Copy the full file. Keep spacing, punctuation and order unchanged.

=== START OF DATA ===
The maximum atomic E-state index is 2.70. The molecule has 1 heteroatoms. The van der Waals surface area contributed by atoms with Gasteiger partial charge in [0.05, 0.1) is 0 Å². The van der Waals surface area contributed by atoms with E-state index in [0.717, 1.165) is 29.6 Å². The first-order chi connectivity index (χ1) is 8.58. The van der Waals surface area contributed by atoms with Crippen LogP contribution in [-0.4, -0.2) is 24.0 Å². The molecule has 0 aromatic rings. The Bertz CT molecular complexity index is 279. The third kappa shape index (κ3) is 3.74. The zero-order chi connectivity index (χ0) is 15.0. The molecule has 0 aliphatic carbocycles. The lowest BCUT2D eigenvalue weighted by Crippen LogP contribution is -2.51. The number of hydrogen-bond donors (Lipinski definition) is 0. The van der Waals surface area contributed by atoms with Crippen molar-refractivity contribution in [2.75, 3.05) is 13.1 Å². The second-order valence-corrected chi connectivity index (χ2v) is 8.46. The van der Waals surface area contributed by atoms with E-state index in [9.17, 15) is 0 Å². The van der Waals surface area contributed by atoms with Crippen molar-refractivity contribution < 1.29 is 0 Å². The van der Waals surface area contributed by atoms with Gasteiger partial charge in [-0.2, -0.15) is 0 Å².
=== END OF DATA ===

The maximum atomic E-state index is 2.70. The molecule has 1 heteroatoms. The van der Waals surface area contributed by atoms with Gasteiger partial charge in [0.05, 0.1) is 0 Å². The van der Waals surface area contributed by atoms with E-state index in [0.717, 1.165) is 29.6 Å². The first-order chi connectivity index (χ1) is 8.58. The van der Waals surface area contributed by atoms with Crippen LogP contribution in [-0.4, -0.2) is 24.0 Å². The molecule has 0 aromatic rings. The Bertz CT molecular complexity index is 279. The third kappa shape index (κ3) is 3.74. The zero-order chi connectivity index (χ0) is 15.0. The molecule has 0 aliphatic carbocycles. The lowest BCUT2D eigenvalue weighted by Crippen LogP contribution is -2.51. The number of hydrogen-bond donors (Lipinski definition) is 0. The van der Waals surface area contributed by atoms with Crippen molar-refractivity contribution in [2.75, 3.05) is 13.1 Å². The second-order valence-corrected chi connectivity index (χ2v) is 8.46. The van der Waals surface area contributed by atoms with E-state index in [9.17, 15) is 0 Å². The van der Waals surface area contributed by atoms with Crippen molar-refractivity contribution < 1.29 is 0 Å². The van der Waals surface area contributed by atoms with Gasteiger partial charge in [-0.2, -0.15) is 0 Å².